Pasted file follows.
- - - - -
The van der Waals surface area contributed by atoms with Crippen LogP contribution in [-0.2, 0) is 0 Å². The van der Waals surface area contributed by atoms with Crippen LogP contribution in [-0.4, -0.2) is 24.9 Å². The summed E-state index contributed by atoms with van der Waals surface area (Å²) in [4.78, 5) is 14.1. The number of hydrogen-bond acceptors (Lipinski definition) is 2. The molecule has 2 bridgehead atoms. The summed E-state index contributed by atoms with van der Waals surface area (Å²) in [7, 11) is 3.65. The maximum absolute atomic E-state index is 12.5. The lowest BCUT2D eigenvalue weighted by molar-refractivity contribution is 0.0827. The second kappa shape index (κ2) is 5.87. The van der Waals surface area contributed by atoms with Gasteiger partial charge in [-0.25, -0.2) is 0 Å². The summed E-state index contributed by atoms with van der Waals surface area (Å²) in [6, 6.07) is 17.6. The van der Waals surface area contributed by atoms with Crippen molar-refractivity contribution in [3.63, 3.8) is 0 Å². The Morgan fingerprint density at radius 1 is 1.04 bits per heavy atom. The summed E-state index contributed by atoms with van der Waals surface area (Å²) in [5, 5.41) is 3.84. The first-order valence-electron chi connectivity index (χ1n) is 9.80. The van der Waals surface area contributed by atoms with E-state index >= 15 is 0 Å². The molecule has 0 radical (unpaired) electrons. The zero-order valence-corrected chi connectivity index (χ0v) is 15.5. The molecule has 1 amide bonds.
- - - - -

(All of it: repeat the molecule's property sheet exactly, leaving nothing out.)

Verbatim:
The van der Waals surface area contributed by atoms with Crippen LogP contribution in [-0.2, 0) is 0 Å². The van der Waals surface area contributed by atoms with Crippen LogP contribution in [-0.4, -0.2) is 24.9 Å². The summed E-state index contributed by atoms with van der Waals surface area (Å²) in [4.78, 5) is 14.1. The number of hydrogen-bond acceptors (Lipinski definition) is 2. The molecule has 2 bridgehead atoms. The summed E-state index contributed by atoms with van der Waals surface area (Å²) in [7, 11) is 3.65. The maximum absolute atomic E-state index is 12.5. The lowest BCUT2D eigenvalue weighted by molar-refractivity contribution is 0.0827. The second kappa shape index (κ2) is 5.87. The van der Waals surface area contributed by atoms with Gasteiger partial charge in [-0.25, -0.2) is 0 Å². The summed E-state index contributed by atoms with van der Waals surface area (Å²) in [6, 6.07) is 17.6. The van der Waals surface area contributed by atoms with Crippen molar-refractivity contribution in [3.63, 3.8) is 0 Å². The Morgan fingerprint density at radius 1 is 1.04 bits per heavy atom. The summed E-state index contributed by atoms with van der Waals surface area (Å²) in [5, 5.41) is 3.84. The first-order valence-electron chi connectivity index (χ1n) is 9.80. The van der Waals surface area contributed by atoms with E-state index >= 15 is 0 Å². The molecule has 0 radical (unpaired) electrons. The zero-order valence-corrected chi connectivity index (χ0v) is 15.5. The molecule has 1 amide bonds.